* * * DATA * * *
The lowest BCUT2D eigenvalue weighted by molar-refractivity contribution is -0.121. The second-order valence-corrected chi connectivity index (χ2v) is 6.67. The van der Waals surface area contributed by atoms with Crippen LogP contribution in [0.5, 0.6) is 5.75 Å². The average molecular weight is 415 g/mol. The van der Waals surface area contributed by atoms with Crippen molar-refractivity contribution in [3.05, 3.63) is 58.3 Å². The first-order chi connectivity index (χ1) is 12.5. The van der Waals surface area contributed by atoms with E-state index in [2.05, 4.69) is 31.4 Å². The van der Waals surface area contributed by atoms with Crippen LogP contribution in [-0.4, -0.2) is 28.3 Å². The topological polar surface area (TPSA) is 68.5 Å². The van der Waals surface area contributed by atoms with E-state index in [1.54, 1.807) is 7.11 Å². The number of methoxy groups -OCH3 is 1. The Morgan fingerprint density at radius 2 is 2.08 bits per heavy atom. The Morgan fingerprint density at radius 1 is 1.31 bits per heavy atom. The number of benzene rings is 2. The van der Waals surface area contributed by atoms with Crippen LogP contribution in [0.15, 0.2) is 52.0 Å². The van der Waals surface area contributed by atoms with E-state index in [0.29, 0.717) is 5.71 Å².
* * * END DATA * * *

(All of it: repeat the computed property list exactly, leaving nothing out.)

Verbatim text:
The lowest BCUT2D eigenvalue weighted by molar-refractivity contribution is -0.121. The second-order valence-corrected chi connectivity index (χ2v) is 6.67. The van der Waals surface area contributed by atoms with Crippen LogP contribution in [0.5, 0.6) is 5.75 Å². The average molecular weight is 415 g/mol. The van der Waals surface area contributed by atoms with Crippen molar-refractivity contribution in [3.05, 3.63) is 58.3 Å². The first-order chi connectivity index (χ1) is 12.5. The van der Waals surface area contributed by atoms with E-state index in [2.05, 4.69) is 31.4 Å². The van der Waals surface area contributed by atoms with Crippen LogP contribution in [-0.4, -0.2) is 28.3 Å². The topological polar surface area (TPSA) is 68.5 Å². The van der Waals surface area contributed by atoms with E-state index in [1.54, 1.807) is 7.11 Å². The number of methoxy groups -OCH3 is 1. The Morgan fingerprint density at radius 2 is 2.08 bits per heavy atom. The Morgan fingerprint density at radius 1 is 1.31 bits per heavy atom. The number of benzene rings is 2. The van der Waals surface area contributed by atoms with Crippen LogP contribution in [0.15, 0.2) is 52.0 Å². The van der Waals surface area contributed by atoms with E-state index in [0.29, 0.717) is 5.71 Å².